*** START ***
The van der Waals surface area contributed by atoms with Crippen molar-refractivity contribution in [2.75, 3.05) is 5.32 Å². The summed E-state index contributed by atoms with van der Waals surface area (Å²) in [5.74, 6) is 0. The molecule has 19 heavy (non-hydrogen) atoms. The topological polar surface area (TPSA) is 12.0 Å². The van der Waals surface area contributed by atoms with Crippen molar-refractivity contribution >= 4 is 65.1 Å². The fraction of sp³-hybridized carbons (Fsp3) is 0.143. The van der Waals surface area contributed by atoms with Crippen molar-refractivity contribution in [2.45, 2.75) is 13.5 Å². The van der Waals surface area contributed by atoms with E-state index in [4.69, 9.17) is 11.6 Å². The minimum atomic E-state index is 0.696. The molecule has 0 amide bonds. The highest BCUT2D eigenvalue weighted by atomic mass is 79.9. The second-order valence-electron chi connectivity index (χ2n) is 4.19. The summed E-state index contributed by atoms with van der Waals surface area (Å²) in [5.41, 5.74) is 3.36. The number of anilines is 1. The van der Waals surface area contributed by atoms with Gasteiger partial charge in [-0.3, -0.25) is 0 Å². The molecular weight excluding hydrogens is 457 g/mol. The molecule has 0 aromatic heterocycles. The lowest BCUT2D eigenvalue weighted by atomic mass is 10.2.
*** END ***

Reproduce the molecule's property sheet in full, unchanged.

The van der Waals surface area contributed by atoms with Crippen molar-refractivity contribution in [2.75, 3.05) is 5.32 Å². The summed E-state index contributed by atoms with van der Waals surface area (Å²) in [5.74, 6) is 0. The molecule has 19 heavy (non-hydrogen) atoms. The topological polar surface area (TPSA) is 12.0 Å². The van der Waals surface area contributed by atoms with Crippen molar-refractivity contribution >= 4 is 65.1 Å². The fraction of sp³-hybridized carbons (Fsp3) is 0.143. The van der Waals surface area contributed by atoms with Crippen molar-refractivity contribution in [2.45, 2.75) is 13.5 Å². The van der Waals surface area contributed by atoms with E-state index in [4.69, 9.17) is 11.6 Å². The minimum atomic E-state index is 0.696. The molecule has 0 amide bonds. The highest BCUT2D eigenvalue weighted by atomic mass is 79.9. The second-order valence-electron chi connectivity index (χ2n) is 4.19. The summed E-state index contributed by atoms with van der Waals surface area (Å²) in [5.41, 5.74) is 3.36. The number of anilines is 1. The van der Waals surface area contributed by atoms with Gasteiger partial charge in [-0.3, -0.25) is 0 Å². The molecular weight excluding hydrogens is 457 g/mol. The molecule has 0 aromatic heterocycles. The lowest BCUT2D eigenvalue weighted by atomic mass is 10.2.